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Graham Davies
Graeme Davies writes for Investors Chronicle

02 December 2019 | Graeme Davies

The private sector must step up service value, says Graeme Davies.

While political debate in this nation continues to be dominated by Brexit, clear political divisions are being mirrored elsewhere – none more so than in the field of public service provision and outsourcing delivery of public services to private operators. In particular, the Labour Party’s desire to bring significant assets and services back under the auspices of the public sector is in sharp contrast with the increasingly free-market thinking of the Conservative frontbench. 

What is clear is that the focus on getting better value for money from the public sector, and in particular from private sector involvement in public services, is likely to get sharper still no matter which ideology wins out. And it has to. A recent report by independent think tank Reform suggests that as much as £14 billion of taxpayers’ money has been ‘wasted’ since 2016 on poorly executed and managed public sector contracts. Reform analysed 52 formal investigations of public sector contracts in the past three years to come up with this figure, highlighting the collapse of Carillion as well as contracts for army recruitment and in the education sector as major contributors. 

But bringing vast swathes of public services back in-house, as Labour advocates, is not a panacea. The cost of doing so is prohibitive; a third of the government’s annual budget, or close to £300 billion a year, is spent with private providers and the government does not have deep enough pockets to bring this back on to the books even with the cost of borrowing at historic lows.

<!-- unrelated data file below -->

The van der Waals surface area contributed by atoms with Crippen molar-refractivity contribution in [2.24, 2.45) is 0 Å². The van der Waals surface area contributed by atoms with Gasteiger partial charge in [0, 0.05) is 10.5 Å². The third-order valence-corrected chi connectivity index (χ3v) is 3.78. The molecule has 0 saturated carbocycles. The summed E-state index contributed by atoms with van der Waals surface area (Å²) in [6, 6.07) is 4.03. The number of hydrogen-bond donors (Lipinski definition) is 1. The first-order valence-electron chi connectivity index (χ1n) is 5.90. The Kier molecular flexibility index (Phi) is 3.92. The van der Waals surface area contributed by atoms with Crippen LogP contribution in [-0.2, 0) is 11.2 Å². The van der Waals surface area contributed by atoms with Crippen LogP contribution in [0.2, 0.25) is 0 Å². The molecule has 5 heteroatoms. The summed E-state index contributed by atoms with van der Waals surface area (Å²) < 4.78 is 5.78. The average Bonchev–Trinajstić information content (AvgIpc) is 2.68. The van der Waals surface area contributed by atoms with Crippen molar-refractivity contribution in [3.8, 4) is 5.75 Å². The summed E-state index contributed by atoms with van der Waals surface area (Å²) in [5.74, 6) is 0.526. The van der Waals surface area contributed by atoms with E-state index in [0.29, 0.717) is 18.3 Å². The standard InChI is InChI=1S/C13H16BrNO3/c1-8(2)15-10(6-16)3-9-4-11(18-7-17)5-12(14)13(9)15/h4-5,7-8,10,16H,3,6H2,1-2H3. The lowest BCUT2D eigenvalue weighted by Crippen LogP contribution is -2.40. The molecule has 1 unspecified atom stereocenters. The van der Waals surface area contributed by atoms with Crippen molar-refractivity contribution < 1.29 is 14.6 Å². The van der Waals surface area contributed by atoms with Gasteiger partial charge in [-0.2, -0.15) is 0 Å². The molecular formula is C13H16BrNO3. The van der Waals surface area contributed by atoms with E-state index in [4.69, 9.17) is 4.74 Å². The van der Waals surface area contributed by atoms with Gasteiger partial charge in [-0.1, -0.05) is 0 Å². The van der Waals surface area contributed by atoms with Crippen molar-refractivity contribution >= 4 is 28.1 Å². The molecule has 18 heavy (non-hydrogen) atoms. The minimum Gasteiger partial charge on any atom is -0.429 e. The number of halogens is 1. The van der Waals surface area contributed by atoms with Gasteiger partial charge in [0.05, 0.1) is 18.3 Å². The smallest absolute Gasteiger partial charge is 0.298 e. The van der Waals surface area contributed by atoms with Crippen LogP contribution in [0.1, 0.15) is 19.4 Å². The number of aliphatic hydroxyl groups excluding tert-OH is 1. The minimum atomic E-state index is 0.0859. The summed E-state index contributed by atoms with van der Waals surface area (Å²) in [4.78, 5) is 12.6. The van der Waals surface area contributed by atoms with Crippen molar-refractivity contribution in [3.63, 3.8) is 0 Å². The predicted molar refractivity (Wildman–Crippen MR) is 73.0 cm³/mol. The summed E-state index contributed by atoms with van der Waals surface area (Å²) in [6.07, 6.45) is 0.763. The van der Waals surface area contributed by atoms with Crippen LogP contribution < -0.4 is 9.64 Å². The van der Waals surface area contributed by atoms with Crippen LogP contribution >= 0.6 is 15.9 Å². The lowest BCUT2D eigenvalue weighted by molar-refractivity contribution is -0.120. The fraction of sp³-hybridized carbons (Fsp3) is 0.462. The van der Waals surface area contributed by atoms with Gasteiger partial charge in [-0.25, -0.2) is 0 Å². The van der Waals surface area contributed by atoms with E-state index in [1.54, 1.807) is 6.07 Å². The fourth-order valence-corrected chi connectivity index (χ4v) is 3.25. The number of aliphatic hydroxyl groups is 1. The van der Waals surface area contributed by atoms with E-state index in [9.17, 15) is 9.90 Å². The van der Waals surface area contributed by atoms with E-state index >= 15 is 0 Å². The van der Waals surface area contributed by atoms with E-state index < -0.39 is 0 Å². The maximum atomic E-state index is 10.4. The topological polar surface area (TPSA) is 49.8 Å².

Reform is not advocating a wholesale renationalisation. Rather, it points to a lack of coherent regulation of outsourcing and a lack of teeth among those bodies that, in a rather ad hoc manner, oversee such contracts. Currently, a hodgepodge of the National Audit Office and various parliamentary committees fulfils this role, with mixed success. Reform calls for the creation of a regulator with intervention powers to oversee this vast amount of government spending throughout the entire procurement process. 

Even industry operators should welcome the idea of formal regulation, especially if they were given the opportunity to help shape the role and responsibilities of a regulator. 

Whether this proposal sees the light of day remains to be seen. But it is one way a Labour government could justify leaving some elements of public service provision in private hands and the idea might also appeal to a future Conservative government with an eye on expanding private sector involvement in the public sphere. Could we have stumbled upon something that both sides of the political divide might agree on?

Graeme Davies writes for Investors Chronicle